At the White House in May, President Trump and Erdogan described the relationship between the two countries as strong but avoided the differences over strategies for confronting ISIS in northern Syria.
The previous week, the Trump administration decided to supply heavy weapons to Syrian Kurdish rebel militias, the YPG, fighting ISIS. Turkey is in an ongoing battle with Kurdish separatists in its southeast.
The Turkish embassy claims the protesters at the embassy Tuesday were affiliated with the Kurdistan Workers Party (PKK), the leading Kurdish separatist group, which has been banned in Turkey.
The case of Pastor Andrew Brunson, who has been imprisoned in Turkey without formal charges since October 2016, was brought up three times during Trump’s meeting with Erdogan, twice by Trump and once by Vice President Mike Pence, CBN reported.
A former member of Turkey’s Parliament who has advocated for Brunson’s release, Aykan Erdemir, told CBN that Brunson, improbably accused of “membership in an armed terrorist organization,” is now “a pawn, kind of a trump card in Erdogan’s hand.”
“There’s absolutely no rule of law, no due process in that case, it’s a completely bogus case. Anyone who has looked at the case knows that these are trumped up charges,” he said.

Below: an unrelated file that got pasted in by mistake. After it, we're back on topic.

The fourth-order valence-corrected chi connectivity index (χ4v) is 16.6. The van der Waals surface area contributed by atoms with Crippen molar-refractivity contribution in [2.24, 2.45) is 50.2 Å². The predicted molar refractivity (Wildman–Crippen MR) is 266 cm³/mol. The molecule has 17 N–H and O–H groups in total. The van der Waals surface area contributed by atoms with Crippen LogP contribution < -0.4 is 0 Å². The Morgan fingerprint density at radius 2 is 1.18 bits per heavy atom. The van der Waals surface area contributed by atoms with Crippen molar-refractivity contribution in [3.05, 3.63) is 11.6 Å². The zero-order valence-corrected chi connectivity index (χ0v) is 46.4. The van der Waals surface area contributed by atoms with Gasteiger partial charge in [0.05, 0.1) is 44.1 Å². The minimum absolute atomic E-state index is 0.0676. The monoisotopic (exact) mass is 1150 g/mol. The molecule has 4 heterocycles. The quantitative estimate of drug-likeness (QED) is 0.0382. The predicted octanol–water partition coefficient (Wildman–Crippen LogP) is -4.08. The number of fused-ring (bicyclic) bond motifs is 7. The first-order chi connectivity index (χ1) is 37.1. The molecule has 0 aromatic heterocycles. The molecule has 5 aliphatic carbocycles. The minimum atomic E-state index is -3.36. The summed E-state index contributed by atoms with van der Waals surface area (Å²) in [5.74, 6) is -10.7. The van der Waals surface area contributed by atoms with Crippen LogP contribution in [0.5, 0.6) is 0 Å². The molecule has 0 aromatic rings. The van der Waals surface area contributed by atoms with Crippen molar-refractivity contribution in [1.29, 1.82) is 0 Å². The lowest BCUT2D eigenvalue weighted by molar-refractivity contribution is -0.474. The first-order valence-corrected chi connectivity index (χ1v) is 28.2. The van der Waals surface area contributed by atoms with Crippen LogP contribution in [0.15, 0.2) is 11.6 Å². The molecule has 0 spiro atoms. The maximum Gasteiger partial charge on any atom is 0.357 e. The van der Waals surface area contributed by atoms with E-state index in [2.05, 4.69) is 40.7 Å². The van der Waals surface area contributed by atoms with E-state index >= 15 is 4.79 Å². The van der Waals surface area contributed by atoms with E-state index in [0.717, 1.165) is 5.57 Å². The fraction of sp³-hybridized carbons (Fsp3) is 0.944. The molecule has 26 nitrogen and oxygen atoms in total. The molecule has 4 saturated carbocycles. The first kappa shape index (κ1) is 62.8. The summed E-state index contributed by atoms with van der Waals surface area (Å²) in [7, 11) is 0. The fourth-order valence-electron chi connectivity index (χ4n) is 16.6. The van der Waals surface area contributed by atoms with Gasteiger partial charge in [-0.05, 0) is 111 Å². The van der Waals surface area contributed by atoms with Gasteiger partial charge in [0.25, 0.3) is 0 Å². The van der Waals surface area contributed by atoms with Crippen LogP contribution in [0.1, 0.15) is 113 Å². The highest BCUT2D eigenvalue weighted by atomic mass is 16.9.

by Caroline Glick
Europe is the epicenter of the political war against Israel. Europe fights Israel on the streets of Europe. Europe fights Israel in the corridors of power in Brussels, other Western European capitals and the UN. Europe fights Israel in Israel itself.
Europe’s war against Israel is a passive-aggressive campaign fought and denied simultaneously. But in recent years, the mask has fallen over and over again.
In the days that have passed since US President Donald Trump’s dramatic announcement that the US recognizes that Jerusalem is Israel’s capital and is beginning to take concrete steps to move its embassy to the city, Europe’s war against Israel has again become impossible to deny or ignore. Europe’s response to Trump’s announcement has been extreme, violent and more outspoken than the response of the Arab world.
The EU-funded Palestinian Authority reacted to Trump’s move by exhorting its subjects to riot and attack Israelis.
Sunday, Yassin Abu el-Qura heeded the call. Qura stabbed Asher Elmalich in the heart and critically wounded him. Elmalich was a security guard at Jerusalem’s central bus station.